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Glass Painting - Beginner's Guide


Beginners Guide to Glass Painting - Part 1


Glass paints are brightly coloured liquid paints that are either water or solvent-based. You can use them to decorate vases, drinking glasses, plates or mirrors but they are equally effective when used to paint onto a thin sheet of plastic (acetate) that you can buy in any stationers. Once dry, the pictures can be cut out and stuck onto cards, framed as they stand or used to create pendants, suncatchers or other 3D objects.

Glass painted card

Glass painted card


The major manufacturers of glass paint and outliner tubes are Pebeo, Marabu and Vitrea. When you make your purchase, check whether or not they are water-based. Unlike watercolour painting, you don't use water or solvent to thin the paint but you do need to use the correct medium when cleaning your equipment and also when rinsing your brush between different colours. To thin your paint, buy a bottle of the appropriate thinner and drop in a little once you have poured out some paint onto your palette. You can buy a wide range of colours but you can also mix your own in a palette just like acrylic or watercolour paint.

Bottles of glass paint

Bottles of glass paint

Glass paint dries hard, so make sure you wash your brushes and palette in the appropriate medium as soon as you have finished painting.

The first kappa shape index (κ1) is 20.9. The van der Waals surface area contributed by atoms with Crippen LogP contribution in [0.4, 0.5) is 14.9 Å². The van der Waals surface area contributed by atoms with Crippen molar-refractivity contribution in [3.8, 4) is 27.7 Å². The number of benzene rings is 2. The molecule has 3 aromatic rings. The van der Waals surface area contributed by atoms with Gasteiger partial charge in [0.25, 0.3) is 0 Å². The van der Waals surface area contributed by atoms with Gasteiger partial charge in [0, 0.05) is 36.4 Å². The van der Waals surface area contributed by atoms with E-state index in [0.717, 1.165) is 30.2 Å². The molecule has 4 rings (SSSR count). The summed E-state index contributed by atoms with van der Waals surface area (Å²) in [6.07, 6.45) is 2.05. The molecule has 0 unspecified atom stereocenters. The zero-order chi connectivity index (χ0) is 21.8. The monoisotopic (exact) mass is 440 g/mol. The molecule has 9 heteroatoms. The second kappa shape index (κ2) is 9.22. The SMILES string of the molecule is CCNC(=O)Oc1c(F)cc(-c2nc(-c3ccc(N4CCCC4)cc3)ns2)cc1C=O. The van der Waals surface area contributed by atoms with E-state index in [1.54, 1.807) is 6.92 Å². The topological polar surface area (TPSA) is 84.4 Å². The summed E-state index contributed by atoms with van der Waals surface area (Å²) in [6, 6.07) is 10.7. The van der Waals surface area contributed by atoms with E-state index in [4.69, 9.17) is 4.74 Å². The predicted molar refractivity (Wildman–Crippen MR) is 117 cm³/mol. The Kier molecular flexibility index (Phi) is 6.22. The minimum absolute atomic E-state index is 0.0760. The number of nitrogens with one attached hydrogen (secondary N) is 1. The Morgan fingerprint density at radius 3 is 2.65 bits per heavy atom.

Basic technique

There are two different methods you can use when painting with glass paints:

1. Paint in the normal way, letting the colours run together like watercolour paints.
2. First draw a thick black, silver, gold or other coloured outline round all the sections of your picture. When the lines are completely dry, fill in each section in turn.

Tubes of outliner

Tubes of outliner

If you prefer to copy a picture rather than create it from scratch, both glass and acetate can be used exactly like tracing paper. For flat glass objects or acetate sheets, place the drawing you want to trace underneath your surface and outline or paint straight over it.

Place glass over picture

Place glass over picture

You can keep the drawing in place by sticking your acetate sheet or glass object down with masking tape. For curved objects like a vase or drinking glass, you will need to stick the picture inside first of all before you can trace its outline. One trick for a plate or shallow bowl is to turn it over and paint onto the back so that the picture shows through but there is no risk of it being scratched off when you actually use the item for real.

For a stained glass effect, you need to use the method where you create an outline. Like squeezing toothpaste, drag a little of the colour from your tube along the lines of the drawing you are tracing.


Click below to read

Beginners Guide to Glass Painting - Part 2

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